DUI Simulator


Ever wonder what it would be like to drive intoxicated without running the risk of getting arrested, harming yourself, and/or harming others?

State Farm Insurance, The Kittitas Community Network and Coalition, and the Washington State Patrol recently offered a booth that simulated texting-while-driving and driving under the influence at the Kittitas County Fair in Washington.

The booth used realistic, lifelike effects and 4-D glasses to take drivers on a one mile virtual alcohol-induced ride through a mix of beach and cityscape. The total simulation only lasted about three minutes and was available to fair goers ages 14 and older.

According to Darren Wright, the goal of the virtual tour was to give people the skills to make better choices. Wright, the public information officer for District 6 of the Washington State Patrol, said “When you’re driving, drive. Don’t drive distracted.”

The simulation included other drunk and texting drivers on the road.  While driving, people would experience delayed reaction time as though they were under the influence. This was accomplished by delaying the speed at which the simulated car would react to the drivers’ actions. If a collision occurred, the driver would hear a very loud crashing sound. Simulated pedestrians also existed in the virtual course and drivers could potentially kill someone.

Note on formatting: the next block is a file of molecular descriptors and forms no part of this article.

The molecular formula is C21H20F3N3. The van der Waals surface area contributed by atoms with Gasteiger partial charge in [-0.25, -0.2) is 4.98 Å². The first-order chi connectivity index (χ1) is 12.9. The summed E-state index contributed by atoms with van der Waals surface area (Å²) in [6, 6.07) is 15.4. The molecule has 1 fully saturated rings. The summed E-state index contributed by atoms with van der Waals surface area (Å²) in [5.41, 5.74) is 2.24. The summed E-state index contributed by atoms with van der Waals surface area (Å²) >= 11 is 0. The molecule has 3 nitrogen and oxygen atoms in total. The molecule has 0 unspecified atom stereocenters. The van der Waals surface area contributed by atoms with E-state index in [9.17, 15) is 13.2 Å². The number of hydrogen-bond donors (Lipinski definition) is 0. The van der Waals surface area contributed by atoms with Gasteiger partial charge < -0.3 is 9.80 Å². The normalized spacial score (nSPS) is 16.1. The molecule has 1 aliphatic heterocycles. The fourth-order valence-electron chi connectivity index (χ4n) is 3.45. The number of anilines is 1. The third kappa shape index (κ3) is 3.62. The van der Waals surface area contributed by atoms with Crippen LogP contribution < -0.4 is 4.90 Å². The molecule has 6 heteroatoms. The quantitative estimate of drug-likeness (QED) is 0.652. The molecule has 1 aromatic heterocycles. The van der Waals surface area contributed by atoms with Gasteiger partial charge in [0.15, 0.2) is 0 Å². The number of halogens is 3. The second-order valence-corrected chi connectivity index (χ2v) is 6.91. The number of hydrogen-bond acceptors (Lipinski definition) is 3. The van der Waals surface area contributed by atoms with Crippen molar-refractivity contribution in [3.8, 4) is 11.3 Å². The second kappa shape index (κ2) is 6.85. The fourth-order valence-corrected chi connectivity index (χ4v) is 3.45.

Martin Burke of UNITE international’s Arrive Alive Tour said that the experience aims to get past the notion that these issues don’t affect the population at large and is meant to educate and improve awareness.

Many people who tried the simulation also experienced some of the other consequences of driving drunk such as being cited for speeding, swerving, driving on the incorrect side of the road, failure to stop and vehicular manslaughter.

“Other effects of intoxication such as impaired judgment, the thing that causes a drunk person to make the decision to reach for the keys in the first place, cannot be simulated by a software program,” reads the handout from the virtual tour. Before participating in the simulation, drivers sign a pledge to focus while driving and to not drive distracted. Upon completing their tour, participants receive a pledge card to place on their key ring. Burke hope is that people will see the card and it will remind them to focus while driving.

For novelty purposes, I wouldn’t mind seeing a simulator such as this at some of our Southern California fairs. Not that the intention isn’t good, but before I’d consider it a legitimate and accurate simulation of drunk driving, I’d like to know what research exists to indicate that the effects replicated by the simulator actually reflect that of driving drunk. Until then, it might as well have a quarter intake slot.

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